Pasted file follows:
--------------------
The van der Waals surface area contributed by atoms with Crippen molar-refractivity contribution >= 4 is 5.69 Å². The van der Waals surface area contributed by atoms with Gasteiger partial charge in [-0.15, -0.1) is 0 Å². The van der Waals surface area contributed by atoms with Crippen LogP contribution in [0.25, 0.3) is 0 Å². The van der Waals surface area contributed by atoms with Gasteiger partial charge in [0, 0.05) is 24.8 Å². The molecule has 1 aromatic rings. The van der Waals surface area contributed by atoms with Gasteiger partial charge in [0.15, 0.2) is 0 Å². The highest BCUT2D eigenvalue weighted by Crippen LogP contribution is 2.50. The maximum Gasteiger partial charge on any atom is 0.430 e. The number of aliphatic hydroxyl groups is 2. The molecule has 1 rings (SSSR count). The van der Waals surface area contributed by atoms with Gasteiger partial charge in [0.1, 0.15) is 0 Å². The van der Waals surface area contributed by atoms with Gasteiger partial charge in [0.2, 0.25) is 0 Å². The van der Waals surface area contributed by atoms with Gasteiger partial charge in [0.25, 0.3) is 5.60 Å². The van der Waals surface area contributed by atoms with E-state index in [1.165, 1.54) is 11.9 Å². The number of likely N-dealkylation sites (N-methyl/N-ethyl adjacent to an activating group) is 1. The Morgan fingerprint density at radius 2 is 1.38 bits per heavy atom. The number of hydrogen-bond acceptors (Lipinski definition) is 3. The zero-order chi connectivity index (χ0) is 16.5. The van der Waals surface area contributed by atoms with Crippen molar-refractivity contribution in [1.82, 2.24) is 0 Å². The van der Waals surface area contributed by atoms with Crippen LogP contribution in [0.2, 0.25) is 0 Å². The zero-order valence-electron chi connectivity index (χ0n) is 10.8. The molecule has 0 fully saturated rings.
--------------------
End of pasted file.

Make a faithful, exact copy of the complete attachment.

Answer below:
The van der Waals surface area contributed by atoms with Crippen molar-refractivity contribution >= 4 is 5.69 Å². The van der Waals surface area contributed by atoms with Gasteiger partial charge in [-0.15, -0.1) is 0 Å². The van der Waals surface area contributed by atoms with Crippen LogP contribution in [0.25, 0.3) is 0 Å². The van der Waals surface area contributed by atoms with Gasteiger partial charge in [0, 0.05) is 24.8 Å². The molecule has 1 aromatic rings. The van der Waals surface area contributed by atoms with Gasteiger partial charge in [0.15, 0.2) is 0 Å². The highest BCUT2D eigenvalue weighted by Crippen LogP contribution is 2.50. The maximum Gasteiger partial charge on any atom is 0.430 e. The number of aliphatic hydroxyl groups is 2. The molecule has 1 rings (SSSR count). The van der Waals surface area contributed by atoms with Gasteiger partial charge in [0.1, 0.15) is 0 Å². The van der Waals surface area contributed by atoms with Gasteiger partial charge in [0.2, 0.25) is 0 Å². The van der Waals surface area contributed by atoms with Gasteiger partial charge in [0.25, 0.3) is 5.60 Å². The van der Waals surface area contributed by atoms with E-state index in [1.165, 1.54) is 11.9 Å². The number of likely N-dealkylation sites (N-methyl/N-ethyl adjacent to an activating group) is 1. The Morgan fingerprint density at radius 2 is 1.38 bits per heavy atom. The number of hydrogen-bond acceptors (Lipinski definition) is 3. The zero-order chi connectivity index (χ0) is 16.5. The van der Waals surface area contributed by atoms with Crippen molar-refractivity contribution in [1.82, 2.24) is 0 Å². The van der Waals surface area contributed by atoms with Crippen LogP contribution in [0.2, 0.25) is 0 Å². The zero-order valence-electron chi connectivity index (χ0n) is 10.8. The molecule has 0 fully saturated rings.